Emmett Till, a 14 year-old boy, was lynched, shot and dragged through multiple towns in Mississippi before being tossed into a river in 1955. He had been accused of whistling at a white woman. In 2017, the white woman admitted to lying on the child.
Lynch: (of a mob) to kill (someone), especially by hanging, for an alleged offense with or without a legal trial.
synonyms: to execute illegally, hang, kill; informal: to string up.
“He was lynched by the mob.”
Lynching did not, and will not, end there, and neither does our duty to defend ourselves, to defend the dead, and to defend ourselves.
Oscar Grant, a 22 year-old Black man, was lynched—unarmed, lying face down with an officer on his back—in Oakland, CA in a train terminal on New Year’s Day of 2009. Officer Johannes Mehserle later pled not guilty to murder and was convicted of involuntary manslaughter; accidentally causing death.
Rekia Boyd, a 22 year-old Black woman, was lynched, in Chicago, IL in 2012 when an angry white man shot into a crowd. She was lynched for being present.
Renisha McBride, a 19 year-old Black woman, was lynched in Dearborn Heights, MI for knocking on a white man’s door for help after she pulled herself up—dazed and confused—from a car accident outside his house.
In 2017 eight year old, bi-racial, Black child survived a lynching by a group of teenage white boys in Claremont, NH.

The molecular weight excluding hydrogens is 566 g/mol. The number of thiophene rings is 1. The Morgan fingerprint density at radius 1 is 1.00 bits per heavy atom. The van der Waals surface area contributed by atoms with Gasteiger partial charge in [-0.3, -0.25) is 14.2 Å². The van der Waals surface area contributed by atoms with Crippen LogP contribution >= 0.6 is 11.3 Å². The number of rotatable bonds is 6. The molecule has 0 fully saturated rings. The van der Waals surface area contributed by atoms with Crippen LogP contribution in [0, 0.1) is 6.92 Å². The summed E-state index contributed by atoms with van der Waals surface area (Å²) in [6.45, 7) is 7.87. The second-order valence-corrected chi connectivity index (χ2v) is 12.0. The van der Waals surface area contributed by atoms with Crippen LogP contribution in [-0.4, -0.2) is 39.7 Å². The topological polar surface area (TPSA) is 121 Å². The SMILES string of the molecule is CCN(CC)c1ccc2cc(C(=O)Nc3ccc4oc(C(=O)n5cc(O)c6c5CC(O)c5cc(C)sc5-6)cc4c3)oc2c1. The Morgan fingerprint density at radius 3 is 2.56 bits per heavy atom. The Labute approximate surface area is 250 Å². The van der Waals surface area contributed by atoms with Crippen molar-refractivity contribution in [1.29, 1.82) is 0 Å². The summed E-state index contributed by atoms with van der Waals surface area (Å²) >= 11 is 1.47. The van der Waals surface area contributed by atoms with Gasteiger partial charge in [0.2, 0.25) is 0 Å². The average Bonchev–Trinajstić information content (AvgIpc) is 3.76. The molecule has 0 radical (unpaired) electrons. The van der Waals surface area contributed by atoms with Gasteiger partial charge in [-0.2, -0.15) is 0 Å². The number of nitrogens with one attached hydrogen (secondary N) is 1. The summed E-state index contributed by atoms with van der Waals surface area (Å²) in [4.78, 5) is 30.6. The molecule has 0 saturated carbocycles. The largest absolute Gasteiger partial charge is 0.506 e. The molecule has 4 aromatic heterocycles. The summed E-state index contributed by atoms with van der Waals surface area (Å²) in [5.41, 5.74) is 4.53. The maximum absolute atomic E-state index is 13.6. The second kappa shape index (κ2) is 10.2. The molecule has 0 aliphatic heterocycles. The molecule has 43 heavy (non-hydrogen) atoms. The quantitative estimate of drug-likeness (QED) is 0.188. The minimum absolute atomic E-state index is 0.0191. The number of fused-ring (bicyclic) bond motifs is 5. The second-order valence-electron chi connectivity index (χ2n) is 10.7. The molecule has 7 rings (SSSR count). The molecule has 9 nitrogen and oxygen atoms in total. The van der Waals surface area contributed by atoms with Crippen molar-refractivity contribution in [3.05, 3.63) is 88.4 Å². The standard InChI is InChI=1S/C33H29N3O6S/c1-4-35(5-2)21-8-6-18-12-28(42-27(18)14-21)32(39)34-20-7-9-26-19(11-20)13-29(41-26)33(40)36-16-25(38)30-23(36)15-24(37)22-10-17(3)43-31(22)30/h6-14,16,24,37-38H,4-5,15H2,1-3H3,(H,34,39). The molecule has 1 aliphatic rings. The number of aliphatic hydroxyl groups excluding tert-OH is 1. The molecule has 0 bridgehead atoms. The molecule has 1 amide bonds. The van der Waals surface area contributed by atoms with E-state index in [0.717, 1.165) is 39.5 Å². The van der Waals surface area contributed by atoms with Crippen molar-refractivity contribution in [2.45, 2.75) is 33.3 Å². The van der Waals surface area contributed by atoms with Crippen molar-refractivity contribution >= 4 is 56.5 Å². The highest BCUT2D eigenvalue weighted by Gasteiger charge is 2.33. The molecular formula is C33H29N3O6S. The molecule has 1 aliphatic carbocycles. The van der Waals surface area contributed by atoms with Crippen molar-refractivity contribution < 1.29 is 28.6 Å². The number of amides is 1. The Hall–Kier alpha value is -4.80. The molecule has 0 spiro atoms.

In May 2018, Raymon Smith and Jarron Moreland, 21, were lynched in Oklahoma City by three white men during a gun sale, after “racking” the gun—ejecting the empty cartridge cases—a routine exercise in gun sales.
Wakiesha Wilson was found hanging in an LAPD cell on Easter Sunday in 2016. She was lynched. No one went to jail. The city agreed to pay $300,000 to the family, but failed to take responsibility. She was lynched. No one went to jail except for her aunt—Sheila Hines-Brim—when she decided to bear witness to her niece’s lynching, to say her name, to defend the dead.
On May 8, 2018, Sheila Hines-Brim was arrested after walking into a city hall meeting and throwing the ashes of her disappeared niece on LAPD Police Chief. Explaining, “That’s Wakiesha. She’s going to stay with you” as she walked away. She was later arrested for suspicion of battering a police offer.
“I used her ashes so they could be with him. So he can feel her because he murdered her. They covered it up,” Sheila reportedly said, speaking to KCAL after being released from jail. When asked if she had any regrets, according the same organizing, she simply said “No.” Sheila intended to defend the dead, she intended to bear witness, she came to testify. No cost was as heavy as silence.